The same is true of transit observations. Shortly before corona, I spent a week in Taipei. I took the MRT everywhere, and was impressed with its cleanliness and frequency, but there isn’t too much more I could say about the system from personal experience. I could only tell you how it deep-cleaned the system in early 2020, when people thought corona was spread by fomites rather than aerosols, from a report sent to me by long-term resident Alex Garcia of Taipei Urbanism. I knew construction costs were high because I looked them up, but that’s not the same as personal experience, and I only have a vague understanding of why, coming from both Alex and papers I would later read on the subject.
In Berlin, at a queer meetup in 2019 on a Friday night, months into living here, I was expressing worry around midnight that I might miss the last train. One of the people there chided me. I was working in the transit industry, broadly speaking – how could I not know that trains here run overnight on weekends? I knew, but had forgotten, and I needed that person to remind me.
Secondment and exchange
The short junket trip reveals nothing. But this does not mean learning from abroad is impossible – quite to the contrary. The path forward is to take these trips but go for months rather than days. There are journalists who do this: Alec MacGillis, a Baltimore-based journalist, spent months in Germany to study how the country is dealing with economic and environmental issues, and when I met him toward the end of his stay, he could tell me things I did not know about the coal industry in Germany.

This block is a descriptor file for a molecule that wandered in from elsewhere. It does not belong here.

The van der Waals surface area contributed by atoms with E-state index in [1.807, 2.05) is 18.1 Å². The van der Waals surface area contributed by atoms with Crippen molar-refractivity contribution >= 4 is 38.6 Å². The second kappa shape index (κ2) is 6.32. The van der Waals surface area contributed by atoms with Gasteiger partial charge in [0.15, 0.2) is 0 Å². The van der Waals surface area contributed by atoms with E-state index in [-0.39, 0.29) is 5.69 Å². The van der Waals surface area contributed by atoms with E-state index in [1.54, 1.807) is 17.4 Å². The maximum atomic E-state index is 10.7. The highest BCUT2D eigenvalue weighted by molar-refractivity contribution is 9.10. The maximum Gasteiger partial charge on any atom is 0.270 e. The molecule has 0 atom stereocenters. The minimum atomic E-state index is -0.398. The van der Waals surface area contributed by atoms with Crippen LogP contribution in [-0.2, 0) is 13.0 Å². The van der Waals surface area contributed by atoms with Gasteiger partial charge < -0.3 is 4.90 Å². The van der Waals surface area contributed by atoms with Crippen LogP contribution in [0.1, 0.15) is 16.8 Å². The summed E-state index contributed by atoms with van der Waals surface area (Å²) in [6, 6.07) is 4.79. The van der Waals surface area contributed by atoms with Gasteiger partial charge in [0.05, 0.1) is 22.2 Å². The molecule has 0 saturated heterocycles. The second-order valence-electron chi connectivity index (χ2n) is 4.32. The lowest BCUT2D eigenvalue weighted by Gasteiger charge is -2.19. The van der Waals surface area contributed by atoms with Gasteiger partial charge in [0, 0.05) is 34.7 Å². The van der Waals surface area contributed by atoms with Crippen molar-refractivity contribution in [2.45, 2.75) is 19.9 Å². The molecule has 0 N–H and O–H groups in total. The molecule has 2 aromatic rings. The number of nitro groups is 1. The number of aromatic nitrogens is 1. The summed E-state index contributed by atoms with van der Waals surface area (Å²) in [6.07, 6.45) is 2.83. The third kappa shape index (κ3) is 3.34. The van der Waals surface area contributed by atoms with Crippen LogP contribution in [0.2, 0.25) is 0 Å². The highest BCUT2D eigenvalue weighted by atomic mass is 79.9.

Within Europe and East Asia, there are exchange programs. DB sends its planners abroad on exchange missions for a few weeks to a few months at a time, not just within Western Europe but also to Japan and Russia – even in those countries enough people speak English that it’s possible to do this. The people who take these trips are ordinary middle-class civil servants and not a class of overlords; the locals who they interact with are their peers and will correct them on errors, just as my queer meetup friend corrected me when I forgot that Berlin trains run overnight on weekends.